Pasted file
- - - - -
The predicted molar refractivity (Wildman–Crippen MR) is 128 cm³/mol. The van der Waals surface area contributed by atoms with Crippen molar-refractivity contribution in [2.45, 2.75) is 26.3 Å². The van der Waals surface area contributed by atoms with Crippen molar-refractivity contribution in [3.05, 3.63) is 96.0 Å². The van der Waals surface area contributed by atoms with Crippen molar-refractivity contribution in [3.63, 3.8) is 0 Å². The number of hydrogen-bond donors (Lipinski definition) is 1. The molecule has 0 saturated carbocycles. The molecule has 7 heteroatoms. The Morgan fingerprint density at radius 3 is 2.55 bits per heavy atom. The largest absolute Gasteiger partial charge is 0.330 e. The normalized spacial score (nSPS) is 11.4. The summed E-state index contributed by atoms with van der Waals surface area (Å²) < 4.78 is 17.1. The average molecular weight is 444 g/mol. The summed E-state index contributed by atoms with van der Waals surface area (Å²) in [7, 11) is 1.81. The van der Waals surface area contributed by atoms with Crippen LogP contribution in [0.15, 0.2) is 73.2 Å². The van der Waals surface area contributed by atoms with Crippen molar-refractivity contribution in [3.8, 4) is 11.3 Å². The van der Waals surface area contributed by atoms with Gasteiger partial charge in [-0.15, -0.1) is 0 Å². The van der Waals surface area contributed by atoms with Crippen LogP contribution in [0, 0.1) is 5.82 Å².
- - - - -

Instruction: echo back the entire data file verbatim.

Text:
The predicted molar refractivity (Wildman–Crippen MR) is 128 cm³/mol. The van der Waals surface area contributed by atoms with Crippen molar-refractivity contribution in [2.45, 2.75) is 26.3 Å². The van der Waals surface area contributed by atoms with Crippen molar-refractivity contribution in [3.05, 3.63) is 96.0 Å². The van der Waals surface area contributed by atoms with Crippen molar-refractivity contribution in [3.63, 3.8) is 0 Å². The number of hydrogen-bond donors (Lipinski definition) is 1. The molecule has 0 saturated carbocycles. The molecule has 7 heteroatoms. The Morgan fingerprint density at radius 3 is 2.55 bits per heavy atom. The largest absolute Gasteiger partial charge is 0.330 e. The normalized spacial score (nSPS) is 11.4. The summed E-state index contributed by atoms with van der Waals surface area (Å²) < 4.78 is 17.1. The average molecular weight is 444 g/mol. The summed E-state index contributed by atoms with van der Waals surface area (Å²) in [7, 11) is 1.81. The van der Waals surface area contributed by atoms with Crippen LogP contribution in [0.15, 0.2) is 73.2 Å². The van der Waals surface area contributed by atoms with Crippen molar-refractivity contribution in [3.8, 4) is 11.3 Å². The van der Waals surface area contributed by atoms with Gasteiger partial charge in [-0.15, -0.1) is 0 Å². The van der Waals surface area contributed by atoms with Crippen LogP contribution in [0, 0.1) is 5.82 Å².